Phillips and Kirchhoff (1989) find, using the 1976-1986 United States Establishment Longitudinal Microdata (USELM) files of the U.S. Small Business Administration, new establishments show an average survival rate of 39.8% after 6 years.
The economically rational founding team would sell at time of VC funding for $900,000 to avoid the undiversified risk.
That's a funny statement, but kind of the point of VC generally, that you're investing in undiversified potental.
3 startups fail, have gone bankrupt or business were closed3 startups are worse than average, aren’t very profitable, returning less than the invested capital, but are still active3 startups are a moderate success, are profitable, returning just the invested capital, were not acquired yet and are still active
22 percent were failures57 percent are still independently operating29 percent got further funding post-Y-Combinator10 percent were acquired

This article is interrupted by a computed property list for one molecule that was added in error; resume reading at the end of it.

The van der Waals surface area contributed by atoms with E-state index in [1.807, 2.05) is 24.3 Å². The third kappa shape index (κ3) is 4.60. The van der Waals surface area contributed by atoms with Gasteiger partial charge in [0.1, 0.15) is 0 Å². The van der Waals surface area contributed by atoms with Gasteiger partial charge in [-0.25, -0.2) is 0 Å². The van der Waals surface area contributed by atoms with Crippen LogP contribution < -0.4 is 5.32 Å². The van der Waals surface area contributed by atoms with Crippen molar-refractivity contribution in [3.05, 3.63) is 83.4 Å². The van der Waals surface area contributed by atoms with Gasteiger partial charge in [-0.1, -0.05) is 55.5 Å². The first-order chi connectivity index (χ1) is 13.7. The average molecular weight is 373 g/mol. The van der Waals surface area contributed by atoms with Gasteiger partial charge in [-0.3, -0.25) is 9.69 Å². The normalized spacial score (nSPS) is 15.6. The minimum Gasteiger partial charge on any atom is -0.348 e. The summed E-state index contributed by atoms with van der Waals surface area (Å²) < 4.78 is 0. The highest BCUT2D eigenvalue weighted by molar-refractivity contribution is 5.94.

This is the trend across several seed funds, so the more accurate statement might be 1 out of 10 startups have a timely exit.
What is a startup? Two founders working in a garage, who try and build a product? Are they a startup when they incorporate? Is the project a startup when they get funding? How much funding qualifies? Does $30k that you've pulled out of your 401k count as funding? How about VC?
But if you were to look at all of the new business ventures that people put serious effort, time, and money into, most of them never find a complete team that quits their day jobs, hire a lawyer, incorporate, rent office space, launch a product or service, or obtain arm's length outside funding. In other words, most startups never even launch, much less succeed.
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According to this dataset, about 50% of angel-backed companies return less than investors put in